Data Use in the Community College. New Directions for Institutional Research, Number 153. J–B IR Single Issue Institutional Research

  • ID: 2218524
  • Book
  • 112 Pages
  • John Wiley and Sons Ltd
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American community colleges represent a true success story. With their multiple missions, they have provided access and opportunity to millions of students. But community colleges are held accountable for their services and must be able to show that they are indeed serving their variety of students appropriately.

This volume speaks of the multiplicity of data required to tell the community college story. The authors explore and detail how various sources workforce data, market data, state–level data, federal data, and, of course, institutional data such as transcript files all have something to say about the life of a community college. Much like an orchestral score, where the different parts played by individual instruments become music under the hands of a conductor, these data can be coordinated and assembled into a message that answers questions of student success and institutional effectiveness.

This is the 153rd volume of this Jossey–Bass quarterly report series. Always timely and comprehensive, New Directions for Institutional Research provides planners and administrators in all types of academic institutions with guidelines in such areas as resource coordination, information analysis, program evaluation, and institutional management.

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Editors Notes 1

Christopher M. Mullin, Trudy Bers, Linda Serra Hagedorn

1. Using Labor Market Information in Program Development and Evaluation 3Anna M. Lebesch

This chapter explores the uses of data specific to the development and evaluation of career and technical education. Federal, state, commercial, and local data are discussed and suggestions provided for future improvement.

2. Data Drives Success: Defining a Metric for Developmental Studies 13Anita Polk–Conley, John Squires

Despite the prominence of developmental students, there has not been a uniform way to accurately gauge success rates from the developmental to college–level coursework. This chapter offers a way to gauge the process that can be compared across years, cohorts, or colleges.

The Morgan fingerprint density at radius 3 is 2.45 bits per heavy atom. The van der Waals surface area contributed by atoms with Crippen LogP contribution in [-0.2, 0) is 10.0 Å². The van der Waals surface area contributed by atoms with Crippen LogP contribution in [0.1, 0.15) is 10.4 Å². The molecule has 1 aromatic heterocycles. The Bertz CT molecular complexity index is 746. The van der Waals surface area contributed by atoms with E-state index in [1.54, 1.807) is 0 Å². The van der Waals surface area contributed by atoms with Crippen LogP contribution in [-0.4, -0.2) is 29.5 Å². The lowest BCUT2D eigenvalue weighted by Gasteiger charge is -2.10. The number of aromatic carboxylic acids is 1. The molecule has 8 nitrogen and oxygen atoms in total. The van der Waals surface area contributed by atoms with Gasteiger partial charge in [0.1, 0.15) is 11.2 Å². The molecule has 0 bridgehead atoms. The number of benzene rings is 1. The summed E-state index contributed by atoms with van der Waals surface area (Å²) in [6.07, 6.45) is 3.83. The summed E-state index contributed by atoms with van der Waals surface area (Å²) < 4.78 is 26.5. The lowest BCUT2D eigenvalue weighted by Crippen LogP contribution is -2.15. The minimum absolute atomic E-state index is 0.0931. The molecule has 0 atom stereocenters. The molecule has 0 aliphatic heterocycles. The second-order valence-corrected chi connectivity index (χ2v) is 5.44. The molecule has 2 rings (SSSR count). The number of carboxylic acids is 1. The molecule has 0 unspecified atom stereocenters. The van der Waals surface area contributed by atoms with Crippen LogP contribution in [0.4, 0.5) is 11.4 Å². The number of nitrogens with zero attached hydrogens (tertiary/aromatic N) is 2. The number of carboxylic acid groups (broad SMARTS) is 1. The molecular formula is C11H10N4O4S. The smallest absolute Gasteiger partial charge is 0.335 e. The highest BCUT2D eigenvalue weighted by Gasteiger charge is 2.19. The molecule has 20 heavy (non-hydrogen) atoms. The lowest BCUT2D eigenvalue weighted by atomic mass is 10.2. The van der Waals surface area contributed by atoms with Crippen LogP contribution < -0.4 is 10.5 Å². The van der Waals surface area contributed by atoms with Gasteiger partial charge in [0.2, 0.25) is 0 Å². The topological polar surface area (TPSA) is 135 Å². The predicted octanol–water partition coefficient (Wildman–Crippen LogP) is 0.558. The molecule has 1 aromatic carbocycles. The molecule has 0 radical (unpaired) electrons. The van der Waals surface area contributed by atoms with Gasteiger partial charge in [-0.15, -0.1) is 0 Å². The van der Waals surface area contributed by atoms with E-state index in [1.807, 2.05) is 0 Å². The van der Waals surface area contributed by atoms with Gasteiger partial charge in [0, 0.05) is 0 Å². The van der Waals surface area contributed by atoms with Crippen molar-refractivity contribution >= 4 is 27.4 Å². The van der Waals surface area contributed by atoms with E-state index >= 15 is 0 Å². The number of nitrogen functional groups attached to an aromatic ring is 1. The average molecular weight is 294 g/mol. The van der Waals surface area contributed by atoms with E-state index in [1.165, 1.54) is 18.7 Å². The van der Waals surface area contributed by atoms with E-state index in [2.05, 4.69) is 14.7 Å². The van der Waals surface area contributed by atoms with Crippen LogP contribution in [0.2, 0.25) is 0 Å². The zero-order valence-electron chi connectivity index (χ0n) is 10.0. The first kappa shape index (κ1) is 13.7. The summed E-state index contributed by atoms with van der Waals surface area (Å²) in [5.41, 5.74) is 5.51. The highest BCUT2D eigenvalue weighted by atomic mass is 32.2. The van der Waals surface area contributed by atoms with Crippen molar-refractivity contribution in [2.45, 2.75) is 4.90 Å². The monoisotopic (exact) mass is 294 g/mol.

3. GED and Other Noncredit Courses: The Other Side of the Community College 21Andrew J. Ryder, Linda Serra Hagedorn

Dating back to World War II, the nation has relied on the GED for high school equivalence exams. Today, community colleges often administer the preparation and exam within the noncredit system. This chapter uses the example of Iowa to better understand the GED and other noncredit offerings.

4. Surveys and Benchmarks 33Trudy Bers

In today s environment of outcomes assessment and accountability the tracking of student success has taken on new importance. This chapter discusses surveys and benchmarks commonly used by community colleges for this purpose as well as to monitor institutional effectiveness.

5. Using Data to Optimize Community College Marketing 49Craig A. Clagett

The role of marketing in the construction of an effective enrollment plan has been underestimated. This chapter provides guidance to institutional research on how data can analytically be used to yield the optimal marketing results.

6. Improving Consumer Information for Higher Education Planning 63M. Craig Herndon

Student advising using the Virginia Community College Wizard, or Ginny, provides a twenty–first–century approach to disseminating information to the public. This chapter highlights the development and implementation of this new and innovative tool.

7. Understanding the Workforce Outcomes of Education 75Christopher M. Mullin

Citing available workforce data, this chapter recommends the metrics available to measure appropriate workforce outcomes and effectiveness. Despite the importance of these outcomes, there remain many obstacles to the collection and the dissemination of these data.

8. Final Words 89Trudy Bers

This final chapter provides observations about institutional research in community colleges derived from the preceding chapters and the authors own experiences.


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Christopher M. Mullin
Trudy H. Bers
Linda Serra Hagedorn
Note: Product cover images may vary from those shown
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